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Watercolor 101: Part Two

Watercolor 101: Part Two

April 7, 2020

If you missed my last blog, I’ve been taking the online Watercolor 101 class from Universal Class! Read my previous post to get a good overview of the course. Last time, I briefly mentioned supplies, but I thought I’d take a deeper dive into that topic for this post!

So, what are the essential tools for painting with watercolors? You only really need three basic things: brushes, paint, and paper. However, there are a multitude of selections within each of those categories to choose from.

Brushes

How many different kinds of watercolor brushes could there be? A LOT. There are many general types of shapes: round, flat, fan, mop, wash, rigger, and on and on. That’s to say nothing of the different kinds of sizes and materials they were made of (synthetic bristles vs. natural animal hair bristles).

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But the most common types of brushes used are the round and the flat. A round brush is one where the bristles come gently to a point—kind of like how a pen or a pencil comes to a point. They are extremely versatile, and you can paint almost any sort of painting with just a round brush. The other common type of brush is called a flat brush. These are great for covering larger areas with paint and for painting things that are more angular.

Paint

I’ve already talked about the differences between professional and student-grade paints. The range of colors you can choose from is also vast. Yellow isn’t just yellow. Red isn’t just red. Here is a small selection of the colors I have to choose from:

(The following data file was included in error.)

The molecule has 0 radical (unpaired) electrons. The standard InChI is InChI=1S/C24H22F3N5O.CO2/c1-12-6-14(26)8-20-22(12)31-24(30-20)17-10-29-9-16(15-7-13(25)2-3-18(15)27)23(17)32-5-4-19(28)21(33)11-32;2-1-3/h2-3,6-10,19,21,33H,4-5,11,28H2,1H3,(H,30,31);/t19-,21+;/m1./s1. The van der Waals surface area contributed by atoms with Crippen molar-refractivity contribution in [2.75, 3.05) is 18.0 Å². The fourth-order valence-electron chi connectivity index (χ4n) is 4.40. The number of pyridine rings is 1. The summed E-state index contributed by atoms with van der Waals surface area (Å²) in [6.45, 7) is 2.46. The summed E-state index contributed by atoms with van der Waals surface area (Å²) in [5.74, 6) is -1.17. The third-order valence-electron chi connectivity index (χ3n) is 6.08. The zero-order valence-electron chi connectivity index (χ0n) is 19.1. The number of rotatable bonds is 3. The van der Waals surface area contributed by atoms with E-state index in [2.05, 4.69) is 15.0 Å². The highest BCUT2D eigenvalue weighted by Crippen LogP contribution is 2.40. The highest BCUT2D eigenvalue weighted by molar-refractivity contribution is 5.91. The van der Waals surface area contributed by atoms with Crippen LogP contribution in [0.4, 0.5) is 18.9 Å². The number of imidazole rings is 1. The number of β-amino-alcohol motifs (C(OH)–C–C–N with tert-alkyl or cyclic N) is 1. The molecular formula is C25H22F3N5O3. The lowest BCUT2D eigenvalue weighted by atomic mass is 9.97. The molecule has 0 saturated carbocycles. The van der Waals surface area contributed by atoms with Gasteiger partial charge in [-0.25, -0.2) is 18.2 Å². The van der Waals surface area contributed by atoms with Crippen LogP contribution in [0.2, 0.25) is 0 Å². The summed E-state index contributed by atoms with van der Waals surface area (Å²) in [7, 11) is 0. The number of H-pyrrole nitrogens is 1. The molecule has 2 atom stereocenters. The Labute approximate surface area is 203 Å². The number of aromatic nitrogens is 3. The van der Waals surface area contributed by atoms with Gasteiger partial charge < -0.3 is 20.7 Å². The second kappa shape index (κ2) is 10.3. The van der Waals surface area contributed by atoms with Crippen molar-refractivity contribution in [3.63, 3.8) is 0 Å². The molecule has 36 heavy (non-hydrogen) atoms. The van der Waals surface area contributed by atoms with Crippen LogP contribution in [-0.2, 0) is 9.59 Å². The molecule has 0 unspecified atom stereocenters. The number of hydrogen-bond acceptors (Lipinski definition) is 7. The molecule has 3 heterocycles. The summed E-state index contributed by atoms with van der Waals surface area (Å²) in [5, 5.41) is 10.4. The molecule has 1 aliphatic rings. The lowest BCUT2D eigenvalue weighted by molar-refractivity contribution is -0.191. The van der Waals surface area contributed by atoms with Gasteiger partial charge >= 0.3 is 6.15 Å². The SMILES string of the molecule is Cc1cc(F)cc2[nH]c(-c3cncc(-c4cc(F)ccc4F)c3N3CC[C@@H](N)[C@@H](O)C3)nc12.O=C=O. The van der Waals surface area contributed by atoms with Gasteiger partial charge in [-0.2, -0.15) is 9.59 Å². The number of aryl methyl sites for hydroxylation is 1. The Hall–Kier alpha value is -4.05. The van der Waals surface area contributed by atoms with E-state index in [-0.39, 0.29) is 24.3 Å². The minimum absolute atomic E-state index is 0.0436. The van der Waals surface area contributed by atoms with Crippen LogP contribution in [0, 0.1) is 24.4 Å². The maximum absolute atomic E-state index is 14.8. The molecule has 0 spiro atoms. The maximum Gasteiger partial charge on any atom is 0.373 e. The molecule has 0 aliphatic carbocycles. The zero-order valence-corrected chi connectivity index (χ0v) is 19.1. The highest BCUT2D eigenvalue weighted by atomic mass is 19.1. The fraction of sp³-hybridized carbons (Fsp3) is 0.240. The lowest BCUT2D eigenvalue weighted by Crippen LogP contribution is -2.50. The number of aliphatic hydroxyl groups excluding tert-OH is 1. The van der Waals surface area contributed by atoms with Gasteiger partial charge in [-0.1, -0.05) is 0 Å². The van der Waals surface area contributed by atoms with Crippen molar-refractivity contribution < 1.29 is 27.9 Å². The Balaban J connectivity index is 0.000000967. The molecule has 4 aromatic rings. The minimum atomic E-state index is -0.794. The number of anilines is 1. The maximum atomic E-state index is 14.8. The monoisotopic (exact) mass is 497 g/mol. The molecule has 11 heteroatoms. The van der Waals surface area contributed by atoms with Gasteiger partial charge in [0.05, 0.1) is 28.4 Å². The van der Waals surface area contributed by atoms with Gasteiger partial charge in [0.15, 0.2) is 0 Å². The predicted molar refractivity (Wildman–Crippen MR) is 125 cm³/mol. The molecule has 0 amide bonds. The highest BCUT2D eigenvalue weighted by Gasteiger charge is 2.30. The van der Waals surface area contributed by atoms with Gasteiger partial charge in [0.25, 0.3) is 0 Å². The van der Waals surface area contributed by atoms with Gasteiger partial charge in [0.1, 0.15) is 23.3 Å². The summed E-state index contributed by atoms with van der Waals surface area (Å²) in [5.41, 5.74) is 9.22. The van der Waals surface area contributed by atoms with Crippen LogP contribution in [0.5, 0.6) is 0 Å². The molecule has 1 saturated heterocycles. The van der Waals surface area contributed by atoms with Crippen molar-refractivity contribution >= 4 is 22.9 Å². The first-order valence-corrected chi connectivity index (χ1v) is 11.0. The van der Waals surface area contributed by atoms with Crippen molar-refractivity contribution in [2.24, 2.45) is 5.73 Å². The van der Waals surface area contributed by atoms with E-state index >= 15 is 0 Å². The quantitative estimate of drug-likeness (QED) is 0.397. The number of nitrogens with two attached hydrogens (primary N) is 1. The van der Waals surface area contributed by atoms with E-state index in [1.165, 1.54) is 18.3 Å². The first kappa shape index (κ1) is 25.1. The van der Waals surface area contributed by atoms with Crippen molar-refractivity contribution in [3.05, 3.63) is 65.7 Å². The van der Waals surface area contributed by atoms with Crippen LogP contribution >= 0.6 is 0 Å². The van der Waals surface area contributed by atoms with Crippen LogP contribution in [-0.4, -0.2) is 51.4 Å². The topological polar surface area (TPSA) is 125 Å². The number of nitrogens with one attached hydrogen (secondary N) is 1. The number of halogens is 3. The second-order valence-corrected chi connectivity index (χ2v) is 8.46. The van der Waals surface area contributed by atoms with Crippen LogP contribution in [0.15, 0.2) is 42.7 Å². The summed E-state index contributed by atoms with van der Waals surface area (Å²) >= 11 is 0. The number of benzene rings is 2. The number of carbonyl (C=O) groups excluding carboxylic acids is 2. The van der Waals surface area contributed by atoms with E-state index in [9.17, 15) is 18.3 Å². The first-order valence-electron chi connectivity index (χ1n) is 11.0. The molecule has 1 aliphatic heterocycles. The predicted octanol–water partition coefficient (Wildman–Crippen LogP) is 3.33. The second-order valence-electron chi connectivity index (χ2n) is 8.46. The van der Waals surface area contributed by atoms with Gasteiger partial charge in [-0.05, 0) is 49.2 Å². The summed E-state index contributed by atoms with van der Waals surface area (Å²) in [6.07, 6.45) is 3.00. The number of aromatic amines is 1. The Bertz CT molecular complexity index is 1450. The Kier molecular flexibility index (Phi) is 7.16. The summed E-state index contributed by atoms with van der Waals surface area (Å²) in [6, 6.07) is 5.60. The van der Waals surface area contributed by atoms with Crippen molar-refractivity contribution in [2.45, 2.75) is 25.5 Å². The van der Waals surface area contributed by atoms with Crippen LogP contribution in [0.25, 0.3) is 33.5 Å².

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One of the most important things to remember about watercolors is that when they dry, they are almost always a lighter shade than when they were wet. This means you may have to add more color later if you didn’t add enough the first time. But even that is risky because when you add more color, you risk lifting up or erasing the color that was there before. You really need to plan out your paintings before you start.

Paper

In addition to the differences in paper texture, there are also levels of quality with watercolor paper. First is the “weight” of the paper—90 lb., 140 lb., and 300 lb. In this case, “weight” means the “pound per ream” and refers to the thickness of the paper. Generally, anything 140 lbs. and above is suitable for watercolors because they can withstand being soaked. Paper can even be made with different materials: wood pulp, cotton, a mixture of wood pulp and cotton, and even bamboo! The highest quality of paper is made with 100 percent cotton.

There are endless combinations to customize your artistic set-up. Whatever supplies you choose to use, great art is right at your fingertips with help and guidance from Universal Class! Enroll in Watercolor 101 or other creative courses today!

Barbara Jo
Electronic Resources Department

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